Ernest Hilbert’s second collection of poetry, All of You on the Good Earth, is an enlightening example of the revival of the sonnet. The poems are intelligent, topically indulgent, and extremely well crafted. The sonnets are capsules, compressing large ideas or expanding small ones, lined up in equal measure.
Hilbert includes subjects for a wide variety of tastes. He offers a concrete poem about eating soup and weevil-infested crackers, and then on the facing page submerges us in language that elicits only the sense of the thing because the thing itself can’t really be spoken of. Instead, he uses colors, sounds and seasons to conjure feelings about the regularity of death. He uses this juxtaposition of perspective regularly in the placement of poems within the collection, and how he arranges placement of lines and ideas within poems as well. In “Victorian” he describes the industry of menial tasks in revamping an old Victorian home, and then on the following page in “While You Were Out,” he describes how menial tasks can unwittingly waste one’s whole life:
She looks up from the desk to find light gone
Again; thinks of early friends gone distant,
Prospects departed, like an ending summer,
When in the chill, she could lie on the lawn,
Unable to recall how the months were spent,
When lightning poured rivulets of blue light
And ended, far off, before she saw it.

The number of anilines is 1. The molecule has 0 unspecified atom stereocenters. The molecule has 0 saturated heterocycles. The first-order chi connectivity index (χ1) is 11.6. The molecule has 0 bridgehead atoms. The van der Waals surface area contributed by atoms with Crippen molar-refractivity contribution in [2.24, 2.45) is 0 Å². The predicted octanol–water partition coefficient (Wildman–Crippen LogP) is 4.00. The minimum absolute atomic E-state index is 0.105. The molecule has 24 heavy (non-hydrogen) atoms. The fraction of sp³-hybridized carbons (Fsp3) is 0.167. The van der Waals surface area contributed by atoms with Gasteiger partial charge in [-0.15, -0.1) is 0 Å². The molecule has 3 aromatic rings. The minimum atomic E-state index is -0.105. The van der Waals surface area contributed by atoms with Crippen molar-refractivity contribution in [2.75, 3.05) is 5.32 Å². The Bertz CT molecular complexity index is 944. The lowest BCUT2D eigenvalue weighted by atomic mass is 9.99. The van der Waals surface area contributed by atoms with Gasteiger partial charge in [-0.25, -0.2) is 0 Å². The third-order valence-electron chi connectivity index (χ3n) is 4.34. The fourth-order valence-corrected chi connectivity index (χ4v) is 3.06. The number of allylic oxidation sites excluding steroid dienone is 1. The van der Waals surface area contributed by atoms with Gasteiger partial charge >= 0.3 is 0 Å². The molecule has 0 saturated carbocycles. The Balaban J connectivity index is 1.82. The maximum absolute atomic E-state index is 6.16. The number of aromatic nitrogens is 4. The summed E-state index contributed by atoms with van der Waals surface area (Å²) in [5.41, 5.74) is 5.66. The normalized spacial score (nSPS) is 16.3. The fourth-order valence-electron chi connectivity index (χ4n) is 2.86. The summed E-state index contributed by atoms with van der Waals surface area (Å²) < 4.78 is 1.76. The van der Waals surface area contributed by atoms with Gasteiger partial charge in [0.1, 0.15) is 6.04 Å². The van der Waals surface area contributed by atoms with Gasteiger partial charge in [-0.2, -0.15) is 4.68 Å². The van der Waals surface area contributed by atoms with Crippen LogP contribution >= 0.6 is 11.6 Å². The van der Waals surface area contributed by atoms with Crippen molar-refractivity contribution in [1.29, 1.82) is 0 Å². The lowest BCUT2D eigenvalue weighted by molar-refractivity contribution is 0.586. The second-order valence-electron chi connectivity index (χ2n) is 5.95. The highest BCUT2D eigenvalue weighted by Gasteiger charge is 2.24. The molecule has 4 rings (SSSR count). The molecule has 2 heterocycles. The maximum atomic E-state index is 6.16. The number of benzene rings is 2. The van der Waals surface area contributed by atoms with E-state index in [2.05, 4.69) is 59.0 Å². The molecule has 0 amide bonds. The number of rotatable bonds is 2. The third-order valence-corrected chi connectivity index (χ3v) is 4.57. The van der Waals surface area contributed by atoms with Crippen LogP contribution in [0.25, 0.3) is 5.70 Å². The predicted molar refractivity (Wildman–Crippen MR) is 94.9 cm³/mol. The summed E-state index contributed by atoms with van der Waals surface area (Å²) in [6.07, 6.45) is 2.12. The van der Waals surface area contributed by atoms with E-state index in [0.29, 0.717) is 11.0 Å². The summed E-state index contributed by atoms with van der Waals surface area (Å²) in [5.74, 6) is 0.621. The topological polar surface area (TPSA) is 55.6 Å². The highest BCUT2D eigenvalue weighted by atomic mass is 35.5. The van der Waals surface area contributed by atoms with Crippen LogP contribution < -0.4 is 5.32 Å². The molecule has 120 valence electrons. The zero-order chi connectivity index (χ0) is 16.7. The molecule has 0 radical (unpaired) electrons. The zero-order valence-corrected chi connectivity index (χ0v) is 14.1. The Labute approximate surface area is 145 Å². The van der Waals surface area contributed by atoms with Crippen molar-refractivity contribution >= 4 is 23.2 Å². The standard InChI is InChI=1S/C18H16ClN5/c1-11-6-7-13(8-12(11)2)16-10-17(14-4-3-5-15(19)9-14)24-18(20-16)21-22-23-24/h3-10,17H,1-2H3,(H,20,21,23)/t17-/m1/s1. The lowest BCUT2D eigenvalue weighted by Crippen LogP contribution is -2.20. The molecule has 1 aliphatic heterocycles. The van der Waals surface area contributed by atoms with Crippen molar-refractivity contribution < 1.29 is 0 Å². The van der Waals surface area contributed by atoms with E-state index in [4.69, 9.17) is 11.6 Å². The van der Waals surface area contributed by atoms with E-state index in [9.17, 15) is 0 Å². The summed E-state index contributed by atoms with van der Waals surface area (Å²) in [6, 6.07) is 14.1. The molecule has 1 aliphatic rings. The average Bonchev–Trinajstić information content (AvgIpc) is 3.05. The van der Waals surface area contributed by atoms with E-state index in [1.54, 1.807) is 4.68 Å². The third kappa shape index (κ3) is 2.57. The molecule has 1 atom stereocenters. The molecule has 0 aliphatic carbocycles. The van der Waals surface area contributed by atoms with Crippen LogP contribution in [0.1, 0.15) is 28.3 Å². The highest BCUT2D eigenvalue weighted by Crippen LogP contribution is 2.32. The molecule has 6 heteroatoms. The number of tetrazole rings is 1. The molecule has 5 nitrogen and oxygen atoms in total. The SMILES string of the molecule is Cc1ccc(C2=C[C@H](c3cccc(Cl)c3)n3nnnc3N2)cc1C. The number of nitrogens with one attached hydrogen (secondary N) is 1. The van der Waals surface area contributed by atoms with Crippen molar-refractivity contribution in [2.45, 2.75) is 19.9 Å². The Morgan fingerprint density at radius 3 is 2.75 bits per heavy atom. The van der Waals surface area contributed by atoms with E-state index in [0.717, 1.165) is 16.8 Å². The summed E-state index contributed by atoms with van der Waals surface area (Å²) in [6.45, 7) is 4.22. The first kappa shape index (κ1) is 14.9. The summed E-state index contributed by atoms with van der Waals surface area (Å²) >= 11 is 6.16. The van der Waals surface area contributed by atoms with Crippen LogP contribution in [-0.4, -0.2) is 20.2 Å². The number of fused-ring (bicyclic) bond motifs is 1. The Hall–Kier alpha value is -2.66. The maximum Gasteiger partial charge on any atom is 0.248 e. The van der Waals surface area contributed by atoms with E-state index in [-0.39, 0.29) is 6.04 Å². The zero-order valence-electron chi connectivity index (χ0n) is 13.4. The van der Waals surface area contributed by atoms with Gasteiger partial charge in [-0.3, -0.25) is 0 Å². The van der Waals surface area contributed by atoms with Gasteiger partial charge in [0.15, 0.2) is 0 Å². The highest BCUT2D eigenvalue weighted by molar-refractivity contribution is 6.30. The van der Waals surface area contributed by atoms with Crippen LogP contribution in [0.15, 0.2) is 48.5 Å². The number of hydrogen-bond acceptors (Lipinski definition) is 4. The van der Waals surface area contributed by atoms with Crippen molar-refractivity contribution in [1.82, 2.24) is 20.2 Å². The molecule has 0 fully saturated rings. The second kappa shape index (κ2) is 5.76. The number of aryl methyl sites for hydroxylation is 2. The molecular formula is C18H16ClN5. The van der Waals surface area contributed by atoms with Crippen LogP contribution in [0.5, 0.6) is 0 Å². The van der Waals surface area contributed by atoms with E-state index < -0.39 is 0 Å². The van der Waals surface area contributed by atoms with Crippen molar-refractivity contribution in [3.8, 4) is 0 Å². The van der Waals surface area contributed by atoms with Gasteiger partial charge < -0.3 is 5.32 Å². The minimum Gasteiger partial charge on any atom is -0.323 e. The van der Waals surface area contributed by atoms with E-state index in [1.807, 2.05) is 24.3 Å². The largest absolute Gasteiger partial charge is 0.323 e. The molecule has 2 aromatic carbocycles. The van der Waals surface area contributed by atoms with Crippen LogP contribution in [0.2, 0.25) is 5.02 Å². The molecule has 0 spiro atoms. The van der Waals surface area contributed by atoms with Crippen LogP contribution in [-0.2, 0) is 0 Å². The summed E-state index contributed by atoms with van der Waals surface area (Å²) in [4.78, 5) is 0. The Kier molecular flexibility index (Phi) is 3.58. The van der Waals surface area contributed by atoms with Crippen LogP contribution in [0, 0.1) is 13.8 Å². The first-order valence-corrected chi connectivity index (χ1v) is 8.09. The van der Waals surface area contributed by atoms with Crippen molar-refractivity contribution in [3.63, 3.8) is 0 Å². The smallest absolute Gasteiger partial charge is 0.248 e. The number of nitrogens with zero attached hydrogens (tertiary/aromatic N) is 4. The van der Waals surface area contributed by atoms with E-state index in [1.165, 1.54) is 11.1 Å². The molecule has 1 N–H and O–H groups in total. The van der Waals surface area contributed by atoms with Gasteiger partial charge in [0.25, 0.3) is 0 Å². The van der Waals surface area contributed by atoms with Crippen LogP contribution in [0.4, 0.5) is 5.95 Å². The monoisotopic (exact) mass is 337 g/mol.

In nearly every poem he uses an unusual rhyme scheme, spacing the couplets three lines apart, which has the dual effect of softening the punch of the rhyme and making us wait for it. Some of the poems follow a strict, perfect rhyme, while others are looser. Many use the volta to great effect, while others don’t seem to employ the volta at all. There is throughout a heightened awareness of sound, not only in the rhyme. In “Levavi Oculos,” he hits the fricatives hard, especially the /f/ and /v/, which adds another layer of pulse to the poem:
Allow me, for now, to fail and pursue
As I must—small, awkward force, aimed at dust.
Naval captains, native chiefs, whether proud
Or poor, now form a vast weight under my shoes.
Overhead, a flagrant scuttle and rush:
Such extravagant, vagrant vitality,
Branches rebound; squirrels spring from tree to tree.
From the volta onward, as in many of his poems, this one also asks questions of life’s pursuits, regret, and futility, turning from concrete observation of the speaker’s body and the season.
Hilbert has a lot to say about the literary life and the literary world—including reviewers—but as an educated man and antiquarian book dealer, visiting professor, and writer, this must be a significant part of the world he lives in. One section of the collection, “From Grub Street to the Brill Building,” dwells in this literary world. I don’t know a writer who doesn’t struggle, but the speaker in Hilbert’s lines seems to be especially down on the times and himself. It is an aspect of the collection that is both depressing and invigorating. Without this honesty of character, we might not learn much about the perspective of the speaker and why we should pay attention—but the pall of negativity got occasionally wearisome to this reviewer. Yet, there is more to be found when reading Hilbert’s lines over again. The poems exist within the complexity and simplicity of a sonnet; we begin to fall into his rhythms, learn from his themes, and experience the resonance of his language.